A fresher’s guide to halls

Living in halls is unlike anything you have experienced before or will ever experience again.  offers a quick guide on how to survive

Image: geograph

  1. Manage your expectations

You might get lucky and make best friends for life with your flatmates, but, equally, you may not. Halls is a complete lottery, and the best you can do is just go with it. Given that university presents multiple opportunities to form friendships, it is nothing to worry about if you don’t end up being particularly close to your flatmates; many people find themselves in the same situation and end up having a great first year.

  1. Be nice

Whether or not they turn out to be your friends, you do have to live with these people for a year, and being friendly towards them is the best way to maximise your chances of having a good experience in halls. You might not be best mates with someone, but it doesn’t take much effort to say hi to them when you find yourselves in the kitchen together, or to ask how their day has been. You may have a flatmate who (inadvertently or not) proves problematic – who blasts drum and bass at 4am or clutters up the kitchen with a week’s worth of washing up. The best way to deal with grievances of this kind is to be civil and reasonable, because, if nothing else, bearing a grudge for an entire year will get exhausting. Most importantly, make sure that that problematic flatmate isn’t you.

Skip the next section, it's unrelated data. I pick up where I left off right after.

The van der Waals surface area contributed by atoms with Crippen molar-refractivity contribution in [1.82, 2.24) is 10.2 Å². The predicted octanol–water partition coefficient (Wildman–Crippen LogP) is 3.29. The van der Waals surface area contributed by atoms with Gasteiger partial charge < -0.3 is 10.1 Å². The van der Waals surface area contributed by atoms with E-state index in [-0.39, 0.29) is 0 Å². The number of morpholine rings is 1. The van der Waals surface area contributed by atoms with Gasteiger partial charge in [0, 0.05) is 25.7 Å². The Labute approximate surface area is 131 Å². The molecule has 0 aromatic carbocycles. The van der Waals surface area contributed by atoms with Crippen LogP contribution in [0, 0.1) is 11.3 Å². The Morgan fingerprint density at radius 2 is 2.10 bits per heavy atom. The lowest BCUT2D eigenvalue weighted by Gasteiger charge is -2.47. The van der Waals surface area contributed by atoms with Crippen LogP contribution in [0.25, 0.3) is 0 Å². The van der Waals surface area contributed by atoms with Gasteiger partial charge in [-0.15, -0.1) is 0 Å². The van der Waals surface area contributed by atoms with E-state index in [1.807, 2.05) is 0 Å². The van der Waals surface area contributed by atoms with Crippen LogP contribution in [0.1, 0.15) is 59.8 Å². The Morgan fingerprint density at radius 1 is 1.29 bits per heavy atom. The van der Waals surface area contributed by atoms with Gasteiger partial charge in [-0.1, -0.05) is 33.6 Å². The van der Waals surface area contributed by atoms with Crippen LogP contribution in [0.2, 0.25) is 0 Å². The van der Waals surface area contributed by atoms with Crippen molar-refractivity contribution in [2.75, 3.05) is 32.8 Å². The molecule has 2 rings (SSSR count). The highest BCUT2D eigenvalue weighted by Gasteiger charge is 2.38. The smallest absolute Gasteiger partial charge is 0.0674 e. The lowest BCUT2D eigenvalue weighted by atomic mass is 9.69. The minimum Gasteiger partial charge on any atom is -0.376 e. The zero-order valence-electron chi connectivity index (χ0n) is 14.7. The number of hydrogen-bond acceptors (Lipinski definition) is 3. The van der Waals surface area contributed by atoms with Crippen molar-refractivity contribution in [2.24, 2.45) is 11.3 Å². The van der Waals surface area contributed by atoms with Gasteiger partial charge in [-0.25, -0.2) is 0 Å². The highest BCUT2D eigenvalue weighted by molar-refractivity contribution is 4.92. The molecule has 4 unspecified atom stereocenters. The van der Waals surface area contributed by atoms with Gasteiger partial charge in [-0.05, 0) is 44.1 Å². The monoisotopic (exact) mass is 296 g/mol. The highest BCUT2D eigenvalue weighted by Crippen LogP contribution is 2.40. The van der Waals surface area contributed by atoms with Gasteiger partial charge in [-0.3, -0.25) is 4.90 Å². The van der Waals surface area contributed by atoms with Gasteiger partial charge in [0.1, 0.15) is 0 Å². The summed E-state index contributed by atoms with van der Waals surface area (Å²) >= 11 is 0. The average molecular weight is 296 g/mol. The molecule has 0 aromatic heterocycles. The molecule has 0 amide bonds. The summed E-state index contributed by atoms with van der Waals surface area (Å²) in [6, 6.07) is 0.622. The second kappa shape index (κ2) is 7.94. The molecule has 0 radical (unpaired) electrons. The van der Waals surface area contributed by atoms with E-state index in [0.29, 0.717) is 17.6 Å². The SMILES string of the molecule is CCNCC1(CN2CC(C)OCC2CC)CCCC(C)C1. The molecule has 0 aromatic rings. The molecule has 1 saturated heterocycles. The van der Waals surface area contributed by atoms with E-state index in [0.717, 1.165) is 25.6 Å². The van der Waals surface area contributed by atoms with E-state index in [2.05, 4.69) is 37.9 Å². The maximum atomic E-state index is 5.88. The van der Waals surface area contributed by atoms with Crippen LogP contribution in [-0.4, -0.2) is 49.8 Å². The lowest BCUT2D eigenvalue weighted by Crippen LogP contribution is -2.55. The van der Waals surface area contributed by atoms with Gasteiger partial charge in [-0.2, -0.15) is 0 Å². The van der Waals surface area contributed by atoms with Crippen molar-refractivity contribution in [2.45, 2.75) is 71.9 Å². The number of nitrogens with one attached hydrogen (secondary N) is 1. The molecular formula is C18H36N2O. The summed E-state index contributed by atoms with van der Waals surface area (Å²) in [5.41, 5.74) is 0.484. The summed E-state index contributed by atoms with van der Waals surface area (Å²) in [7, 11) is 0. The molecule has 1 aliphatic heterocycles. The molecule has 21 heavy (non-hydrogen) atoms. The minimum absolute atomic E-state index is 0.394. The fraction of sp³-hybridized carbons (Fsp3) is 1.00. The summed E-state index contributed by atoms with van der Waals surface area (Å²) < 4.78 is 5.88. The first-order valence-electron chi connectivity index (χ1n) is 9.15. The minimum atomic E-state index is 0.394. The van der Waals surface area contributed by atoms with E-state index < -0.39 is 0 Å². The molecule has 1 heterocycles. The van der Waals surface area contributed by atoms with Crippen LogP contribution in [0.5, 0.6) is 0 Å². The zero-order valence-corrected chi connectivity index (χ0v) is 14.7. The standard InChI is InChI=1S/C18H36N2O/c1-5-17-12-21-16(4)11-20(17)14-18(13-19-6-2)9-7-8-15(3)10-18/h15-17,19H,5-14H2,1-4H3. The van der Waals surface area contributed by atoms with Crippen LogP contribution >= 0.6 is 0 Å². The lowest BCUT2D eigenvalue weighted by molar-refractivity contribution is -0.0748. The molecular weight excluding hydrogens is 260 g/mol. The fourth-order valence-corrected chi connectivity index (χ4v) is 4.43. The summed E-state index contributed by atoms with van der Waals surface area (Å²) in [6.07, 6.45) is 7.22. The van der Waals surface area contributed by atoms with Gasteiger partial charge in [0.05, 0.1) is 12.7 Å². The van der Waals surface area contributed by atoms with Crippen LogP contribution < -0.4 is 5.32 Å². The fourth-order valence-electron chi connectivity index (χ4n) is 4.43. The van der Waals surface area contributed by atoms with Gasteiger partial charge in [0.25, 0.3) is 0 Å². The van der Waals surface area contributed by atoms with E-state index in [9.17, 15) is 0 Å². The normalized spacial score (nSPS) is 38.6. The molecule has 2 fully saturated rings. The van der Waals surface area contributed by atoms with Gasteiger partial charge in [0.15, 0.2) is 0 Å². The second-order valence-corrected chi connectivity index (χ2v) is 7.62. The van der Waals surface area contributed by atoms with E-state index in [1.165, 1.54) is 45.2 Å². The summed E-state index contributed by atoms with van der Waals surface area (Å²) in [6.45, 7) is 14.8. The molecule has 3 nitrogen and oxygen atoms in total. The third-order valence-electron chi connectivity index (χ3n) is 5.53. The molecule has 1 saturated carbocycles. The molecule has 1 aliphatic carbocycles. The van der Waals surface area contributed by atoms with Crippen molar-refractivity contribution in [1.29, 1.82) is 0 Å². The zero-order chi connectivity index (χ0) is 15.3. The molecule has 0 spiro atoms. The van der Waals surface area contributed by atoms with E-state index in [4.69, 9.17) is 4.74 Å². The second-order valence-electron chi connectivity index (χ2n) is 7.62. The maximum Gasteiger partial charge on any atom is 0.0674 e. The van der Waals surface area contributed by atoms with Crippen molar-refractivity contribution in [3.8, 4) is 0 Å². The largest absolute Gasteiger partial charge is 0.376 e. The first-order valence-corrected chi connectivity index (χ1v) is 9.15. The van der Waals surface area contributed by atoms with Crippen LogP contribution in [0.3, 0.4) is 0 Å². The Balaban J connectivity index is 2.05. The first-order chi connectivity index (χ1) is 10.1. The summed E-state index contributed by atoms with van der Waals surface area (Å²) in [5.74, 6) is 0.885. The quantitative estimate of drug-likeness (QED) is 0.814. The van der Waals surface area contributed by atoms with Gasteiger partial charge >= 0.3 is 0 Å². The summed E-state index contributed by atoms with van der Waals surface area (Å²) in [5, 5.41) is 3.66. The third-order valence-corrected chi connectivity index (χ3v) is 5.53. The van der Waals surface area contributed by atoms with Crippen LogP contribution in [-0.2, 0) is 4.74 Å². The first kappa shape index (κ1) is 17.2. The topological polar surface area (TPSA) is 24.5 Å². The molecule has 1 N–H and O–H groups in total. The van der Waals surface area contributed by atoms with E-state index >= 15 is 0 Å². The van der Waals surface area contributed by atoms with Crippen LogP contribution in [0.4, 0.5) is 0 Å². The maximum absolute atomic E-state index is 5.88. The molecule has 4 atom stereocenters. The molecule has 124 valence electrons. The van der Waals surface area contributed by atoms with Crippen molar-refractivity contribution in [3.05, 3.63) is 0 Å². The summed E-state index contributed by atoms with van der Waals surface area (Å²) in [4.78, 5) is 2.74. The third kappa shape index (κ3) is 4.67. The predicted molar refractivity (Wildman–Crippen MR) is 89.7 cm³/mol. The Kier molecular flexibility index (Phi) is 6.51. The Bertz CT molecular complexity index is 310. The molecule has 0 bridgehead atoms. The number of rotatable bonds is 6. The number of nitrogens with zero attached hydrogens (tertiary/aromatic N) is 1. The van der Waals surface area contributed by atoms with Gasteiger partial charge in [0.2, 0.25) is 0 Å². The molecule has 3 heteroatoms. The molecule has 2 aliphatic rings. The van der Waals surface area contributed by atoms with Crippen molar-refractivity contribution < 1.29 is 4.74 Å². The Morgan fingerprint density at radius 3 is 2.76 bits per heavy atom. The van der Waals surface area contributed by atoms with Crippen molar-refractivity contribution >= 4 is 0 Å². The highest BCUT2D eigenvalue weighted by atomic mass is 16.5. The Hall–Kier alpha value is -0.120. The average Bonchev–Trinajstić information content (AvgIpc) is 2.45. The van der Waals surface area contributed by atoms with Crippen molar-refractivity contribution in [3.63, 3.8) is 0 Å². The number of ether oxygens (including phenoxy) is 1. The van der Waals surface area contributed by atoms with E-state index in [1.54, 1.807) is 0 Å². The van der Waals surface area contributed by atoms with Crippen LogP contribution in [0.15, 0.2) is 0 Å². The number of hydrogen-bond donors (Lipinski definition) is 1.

1. Give it time

For the first week or so, living in halls can be extremely challenging: you’re away from home, in a place you can’t imagine ever feeling entirely comfortable, surrounded by people who you can’t imagine ever being really good friends. Initially, it might be an effort even to summon the courage to go into the kitchen while other people are in there, but however unpleasant, that feeling is a completely normal one for a fresher to have. Give it a few weeks, because the likelihood is that you will become comfortable, and you will become close to people. It just takes a bit of time.